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Alan Humm: a poem



Summer, newly over


It was like staring into a full glass

but then the sun went in. Each leaf has passed

through glory to something like lovelessness:

drowsing lead.


The bearded man in a print dress

flirts with a plastic duck

then gives it up; pushes

against the folds as though

he's striding, barefoot, through a lake.

His belly bullies his belt.


"I prefer forgiveness," she says.

She presents the bright tilt, like a lit candle,

of her neck. The coins we spilt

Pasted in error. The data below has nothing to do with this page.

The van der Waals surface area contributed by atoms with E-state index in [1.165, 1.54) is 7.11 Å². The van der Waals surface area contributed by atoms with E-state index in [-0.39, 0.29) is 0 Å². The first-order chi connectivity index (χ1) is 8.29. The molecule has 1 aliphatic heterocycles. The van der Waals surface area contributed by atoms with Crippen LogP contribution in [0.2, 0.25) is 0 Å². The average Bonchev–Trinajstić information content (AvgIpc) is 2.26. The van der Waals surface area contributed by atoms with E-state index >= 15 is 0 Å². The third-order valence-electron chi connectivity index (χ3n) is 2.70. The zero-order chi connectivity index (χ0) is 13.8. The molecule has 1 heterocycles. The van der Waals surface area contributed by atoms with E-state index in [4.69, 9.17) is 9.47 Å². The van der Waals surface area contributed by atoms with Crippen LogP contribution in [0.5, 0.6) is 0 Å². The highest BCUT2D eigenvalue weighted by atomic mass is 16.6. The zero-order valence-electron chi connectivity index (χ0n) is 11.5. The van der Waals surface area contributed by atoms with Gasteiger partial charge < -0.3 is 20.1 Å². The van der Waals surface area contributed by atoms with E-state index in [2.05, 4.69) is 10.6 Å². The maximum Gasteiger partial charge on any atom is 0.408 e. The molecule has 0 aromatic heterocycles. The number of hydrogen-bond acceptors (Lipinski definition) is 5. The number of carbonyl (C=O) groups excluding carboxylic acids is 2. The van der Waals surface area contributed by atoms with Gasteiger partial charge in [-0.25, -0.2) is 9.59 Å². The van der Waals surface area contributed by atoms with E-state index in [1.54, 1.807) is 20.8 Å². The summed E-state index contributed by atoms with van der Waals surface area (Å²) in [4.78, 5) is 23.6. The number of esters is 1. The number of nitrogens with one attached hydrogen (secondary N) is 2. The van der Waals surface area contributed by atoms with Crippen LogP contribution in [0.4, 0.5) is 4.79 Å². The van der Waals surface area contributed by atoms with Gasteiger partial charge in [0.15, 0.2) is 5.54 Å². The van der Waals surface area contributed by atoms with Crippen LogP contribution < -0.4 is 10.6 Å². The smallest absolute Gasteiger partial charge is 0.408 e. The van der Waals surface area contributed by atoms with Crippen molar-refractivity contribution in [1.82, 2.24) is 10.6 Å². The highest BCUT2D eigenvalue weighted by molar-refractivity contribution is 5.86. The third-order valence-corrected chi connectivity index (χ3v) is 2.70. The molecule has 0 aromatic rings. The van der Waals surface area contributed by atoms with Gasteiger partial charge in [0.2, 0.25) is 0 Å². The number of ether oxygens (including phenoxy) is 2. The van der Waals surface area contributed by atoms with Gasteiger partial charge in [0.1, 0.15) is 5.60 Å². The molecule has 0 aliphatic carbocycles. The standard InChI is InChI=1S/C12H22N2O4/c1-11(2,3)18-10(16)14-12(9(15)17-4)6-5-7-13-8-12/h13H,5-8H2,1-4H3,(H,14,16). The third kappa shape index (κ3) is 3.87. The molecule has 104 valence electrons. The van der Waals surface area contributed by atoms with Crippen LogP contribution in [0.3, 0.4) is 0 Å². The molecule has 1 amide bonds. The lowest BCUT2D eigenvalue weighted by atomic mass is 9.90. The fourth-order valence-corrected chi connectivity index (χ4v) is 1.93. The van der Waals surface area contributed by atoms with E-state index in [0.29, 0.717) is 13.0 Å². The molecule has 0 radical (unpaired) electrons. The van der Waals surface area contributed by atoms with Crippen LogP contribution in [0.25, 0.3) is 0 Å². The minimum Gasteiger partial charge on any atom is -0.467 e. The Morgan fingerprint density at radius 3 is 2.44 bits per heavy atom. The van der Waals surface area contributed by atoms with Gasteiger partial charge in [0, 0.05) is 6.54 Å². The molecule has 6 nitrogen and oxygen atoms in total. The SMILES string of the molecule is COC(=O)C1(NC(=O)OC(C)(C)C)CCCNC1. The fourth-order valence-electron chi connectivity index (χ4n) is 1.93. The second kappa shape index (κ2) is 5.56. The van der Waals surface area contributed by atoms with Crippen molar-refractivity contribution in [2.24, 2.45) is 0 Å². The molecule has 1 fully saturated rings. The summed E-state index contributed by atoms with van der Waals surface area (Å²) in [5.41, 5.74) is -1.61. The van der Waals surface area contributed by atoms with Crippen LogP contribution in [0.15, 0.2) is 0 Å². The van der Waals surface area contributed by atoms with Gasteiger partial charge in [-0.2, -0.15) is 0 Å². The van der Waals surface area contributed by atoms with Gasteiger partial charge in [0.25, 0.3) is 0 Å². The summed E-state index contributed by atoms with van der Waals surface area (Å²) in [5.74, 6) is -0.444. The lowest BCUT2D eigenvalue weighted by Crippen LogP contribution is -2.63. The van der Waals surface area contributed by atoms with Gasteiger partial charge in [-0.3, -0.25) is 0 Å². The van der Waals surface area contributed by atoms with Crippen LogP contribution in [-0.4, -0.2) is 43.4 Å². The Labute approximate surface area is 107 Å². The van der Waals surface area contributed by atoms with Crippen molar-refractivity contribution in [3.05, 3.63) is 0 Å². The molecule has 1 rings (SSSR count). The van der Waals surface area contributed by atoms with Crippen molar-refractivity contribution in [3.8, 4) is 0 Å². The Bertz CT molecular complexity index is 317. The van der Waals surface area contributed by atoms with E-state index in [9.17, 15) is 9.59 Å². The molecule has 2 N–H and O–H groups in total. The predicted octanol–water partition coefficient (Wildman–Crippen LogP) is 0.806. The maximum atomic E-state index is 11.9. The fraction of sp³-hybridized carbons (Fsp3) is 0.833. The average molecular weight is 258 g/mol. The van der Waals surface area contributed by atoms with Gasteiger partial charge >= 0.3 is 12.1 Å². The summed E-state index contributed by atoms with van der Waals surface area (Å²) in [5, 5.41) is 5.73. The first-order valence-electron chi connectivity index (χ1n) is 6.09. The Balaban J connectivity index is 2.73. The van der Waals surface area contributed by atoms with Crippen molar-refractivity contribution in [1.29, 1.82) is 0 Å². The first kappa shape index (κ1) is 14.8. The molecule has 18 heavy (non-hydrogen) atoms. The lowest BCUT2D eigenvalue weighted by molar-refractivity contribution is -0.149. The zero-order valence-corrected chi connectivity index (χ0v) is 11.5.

are hidden by the flowers; the coins' opposite.


A dog reads midges

like foreign type.


I want to close my eyes and listen

to the words. Just that: the words.

Still there, they gesture

out towards me, waiting

for me to close the circle.


When we destroyed the nest

how did the wasp feel, nagging

the wood?




This poem is from A Brief and Biased History of Love, published by Culture Matters. Alan Humm is the editor of One Hand Clapping.

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